Bake uncovered for 15 minutes or until the cheese has melted and started to brown. Rest for a few minutes to allow the sauce to thicken and serve with a green salad or vegetable and crusty bread.

[1] Jennifer Segal, “Baked Ziti with Sausage,” Once Upon a Chef, Accessed March 4, 2023. [2] Ina Garten, “Baked Rigatoni with Lamb Ragù,” Modern Comfort Food (New York: Clarkson Potter, 2020), 134.

  • RS Stirling

January 25, 2023

Tonight is Burns Night, a cozy and festive evening devoted to celebrating Scotland’s National Bard, Robert Burns, on what is now the 264th anniversary of his birth. Though he only lived to be 37, he produced over 550 poems and songs and has become an icon of Scotland and its traditional dialect. On this night, many gather at Burns Suppers around the world where the centerpiece of the evening is the piping in of the haggis and the recitation of Robert Burns’ poem, To a Haggis. Burns is credited with popularizing the haggis, which in his time was a cheap and nutritious peasant dish, and is still made from sheep’s offal, oats, suet, and spices.

As demonstrated by his poem extolling the virtues of a common farmer’s dish, a defining characteristic of Burns’ poems is their everyday subject matter. In George Aiton’s introduction to Carlyle’s Essay on Burns, he describes the breadth of Burns’ inspiration, writing, “A mouse, a daisy, a suet pudding, a favorite mare, a calf, the toothache, a stormy night, and even a louse, are made the subjects of poems…”[1] Robert Burns truly found inspiration everywhere he looked.

One of his most famous poems is, in fact, To a Mouse[2], the “wee, sleekit, cow’rin, tim’rous beastie” that was disturbed while he plowed a field. Burns devotes six of his eight stanzas to the straightforward discussion of the mouse’s plight that rouses in the reader a perhaps unexpected sympathy for the small fieldmouse. In the last two stanzas, Burns turns philosophical and provides one of the most famous phrases in the English language, co-opted later by Steinbeck, “The best laid schemes o’ mice an’ men gang aft a-gley (go oft astray), an lea’e us nought but grief an’ pain for promised joy.” Burns finds virtue and a freedom denied to humans in the fact that the mouse can only comprehend the present and the immediate, fearing not for the future and regretting not the past.

Burns’ pedestrian subjects reminded me of a much more modern poet, Mary Oliver, who is one of the most plain-spoken poets I’ve read. Where Burns composed in verse, Oliver’s poems are free-form and at times stream-of-consciousness. Oliver, too, wrote about a mouse, but this time it is The Sea Mouse[3] which is really a type of worm (aphrodita hastata) that is known to wash up on the shore of the Atlantic Ocean after storms. Like Burns, Oliver describes her subject with such sympathy that the reader feels sorrow for the dying worm in her hand, perceiving that what she is describing is perhaps our own inevitable death, as in “With the tip of my finger I stroked it, tenderly, little darling, little dancer, little pilgrim, gray pouch slowly filling with death.”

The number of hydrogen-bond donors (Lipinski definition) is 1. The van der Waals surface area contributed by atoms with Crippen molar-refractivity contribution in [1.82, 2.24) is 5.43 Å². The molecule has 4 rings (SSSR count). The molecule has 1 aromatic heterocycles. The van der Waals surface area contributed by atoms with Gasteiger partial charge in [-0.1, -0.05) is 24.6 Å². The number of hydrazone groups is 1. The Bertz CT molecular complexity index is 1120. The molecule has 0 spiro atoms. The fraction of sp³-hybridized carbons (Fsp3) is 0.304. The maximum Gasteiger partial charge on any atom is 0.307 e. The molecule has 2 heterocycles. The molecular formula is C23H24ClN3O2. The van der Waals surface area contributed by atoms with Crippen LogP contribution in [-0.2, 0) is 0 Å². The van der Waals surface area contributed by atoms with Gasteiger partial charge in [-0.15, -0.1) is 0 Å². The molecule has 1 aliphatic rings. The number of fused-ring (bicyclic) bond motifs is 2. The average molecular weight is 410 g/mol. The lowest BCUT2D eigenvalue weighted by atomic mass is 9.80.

Each poet drew inspiration from the natural world and commonplace things around them. Their creativity lay in making the connection to the human condition that rouses feeling in the reader, whether forging kinship as Oliver did, or showing sharp contrast between human and mouse as did Burns. That emotional response from the reader connects him or her to the poem and to the author.

When we create, it is not enough to describe. Our intended audience may read a line, glance at a painting, appreciate a melody, but only briefly, if we do not give them a “so what”. How does our work connect to their lives and make them stop and think about what they have just read, seen, or heard? These connections do not need to be as profound as the topic of death. It could be the call to live more simply or to find small joys in each day. It could be care for children or the love of family. For a work to show true creativity and make a difference in the world, it needs to connect the creative subject to the observer in a way that will leave an impression.

[1] Thomas Carlyle, Burns, ed. George B. Aiton (Chicago: Scott, Foresman & Co, 1896), 26. [2] Robert Burns, The Poetical Works of Robert Burns (London: Frederick Warne & Co, 1890), 28. [3] Mary Oliver, Devotions (New York: Penguin Books, 2020) 275.

  • RS Stirling


In my introductory post, I explained the inspiration behind the Garden of My Delights and the framework that liberal arts can provide to cultivate creativity through the intentional exploration of new areas of study and new hobbies. To be inspired we need to put ourselves in the way of ideas, perspectives, places, and people that become points that we connect to existing information. Those new connections open the door to creativity.

So how do you discover what may inspire you? Sometimes we think of inspiration as a bolt of lightning, jolting us into a creative endeavor, but more often inspiration is quiet and elusive, many small points of light that slowly coalesce into an idea that can take us in a new direction. In order to encounter those tiny points of light, we need to put ourselves in the way of things that could help us make new connections or stir our souls.